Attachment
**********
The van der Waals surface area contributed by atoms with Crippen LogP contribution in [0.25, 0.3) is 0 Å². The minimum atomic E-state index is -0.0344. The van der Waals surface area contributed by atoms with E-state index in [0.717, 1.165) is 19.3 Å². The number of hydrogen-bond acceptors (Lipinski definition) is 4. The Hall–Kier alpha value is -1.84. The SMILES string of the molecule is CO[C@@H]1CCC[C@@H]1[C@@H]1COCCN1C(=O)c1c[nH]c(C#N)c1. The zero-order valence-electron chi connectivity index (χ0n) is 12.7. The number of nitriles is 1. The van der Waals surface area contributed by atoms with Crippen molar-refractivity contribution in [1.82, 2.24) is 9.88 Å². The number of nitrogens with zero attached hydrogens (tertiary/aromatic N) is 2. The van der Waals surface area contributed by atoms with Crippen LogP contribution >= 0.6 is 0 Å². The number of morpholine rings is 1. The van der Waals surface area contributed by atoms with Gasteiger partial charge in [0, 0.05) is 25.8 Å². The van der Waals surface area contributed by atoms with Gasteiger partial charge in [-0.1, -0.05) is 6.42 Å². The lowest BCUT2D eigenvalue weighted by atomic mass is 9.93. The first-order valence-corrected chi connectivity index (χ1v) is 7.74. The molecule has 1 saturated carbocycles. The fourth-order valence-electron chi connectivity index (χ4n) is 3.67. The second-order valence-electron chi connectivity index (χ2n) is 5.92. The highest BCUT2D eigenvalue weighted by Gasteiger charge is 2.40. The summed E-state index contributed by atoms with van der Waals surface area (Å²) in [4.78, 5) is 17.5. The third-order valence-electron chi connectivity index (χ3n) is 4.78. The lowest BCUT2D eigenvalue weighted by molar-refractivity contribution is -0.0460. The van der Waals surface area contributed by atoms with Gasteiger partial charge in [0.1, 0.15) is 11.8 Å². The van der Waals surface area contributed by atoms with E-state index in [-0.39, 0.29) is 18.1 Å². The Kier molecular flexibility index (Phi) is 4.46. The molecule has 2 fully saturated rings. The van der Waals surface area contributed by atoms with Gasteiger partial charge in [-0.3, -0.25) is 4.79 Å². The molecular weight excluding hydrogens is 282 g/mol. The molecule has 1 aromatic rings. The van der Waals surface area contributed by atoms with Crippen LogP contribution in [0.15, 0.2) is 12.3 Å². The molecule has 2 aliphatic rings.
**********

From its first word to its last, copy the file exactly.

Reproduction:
The van der Waals surface area contributed by atoms with Crippen LogP contribution in [0.25, 0.3) is 0 Å². The minimum atomic E-state index is -0.0344. The van der Waals surface area contributed by atoms with E-state index in [0.717, 1.165) is 19.3 Å². The number of hydrogen-bond acceptors (Lipinski definition) is 4. The Hall–Kier alpha value is -1.84. The SMILES string of the molecule is CO[C@@H]1CCC[C@@H]1[C@@H]1COCCN1C(=O)c1c[nH]c(C#N)c1. The zero-order valence-electron chi connectivity index (χ0n) is 12.7. The number of nitriles is 1. The van der Waals surface area contributed by atoms with Crippen molar-refractivity contribution in [1.82, 2.24) is 9.88 Å². The number of nitrogens with zero attached hydrogens (tertiary/aromatic N) is 2. The van der Waals surface area contributed by atoms with Crippen LogP contribution >= 0.6 is 0 Å². The number of morpholine rings is 1. The van der Waals surface area contributed by atoms with Gasteiger partial charge in [0, 0.05) is 25.8 Å². The van der Waals surface area contributed by atoms with Gasteiger partial charge in [-0.1, -0.05) is 6.42 Å². The lowest BCUT2D eigenvalue weighted by atomic mass is 9.93. The first-order valence-corrected chi connectivity index (χ1v) is 7.74. The molecule has 1 saturated carbocycles. The fourth-order valence-electron chi connectivity index (χ4n) is 3.67. The second-order valence-electron chi connectivity index (χ2n) is 5.92. The highest BCUT2D eigenvalue weighted by Gasteiger charge is 2.40. The summed E-state index contributed by atoms with van der Waals surface area (Å²) in [4.78, 5) is 17.5. The third-order valence-electron chi connectivity index (χ3n) is 4.78. The lowest BCUT2D eigenvalue weighted by molar-refractivity contribution is -0.0460. The van der Waals surface area contributed by atoms with Gasteiger partial charge in [0.1, 0.15) is 11.8 Å². The van der Waals surface area contributed by atoms with E-state index in [-0.39, 0.29) is 18.1 Å². The Kier molecular flexibility index (Phi) is 4.46. The molecule has 2 fully saturated rings. The van der Waals surface area contributed by atoms with Gasteiger partial charge in [-0.3, -0.25) is 4.79 Å². The molecular weight excluding hydrogens is 282 g/mol. The molecule has 1 aromatic rings. The van der Waals surface area contributed by atoms with Crippen LogP contribution in [0.15, 0.2) is 12.3 Å². The molecule has 2 aliphatic rings.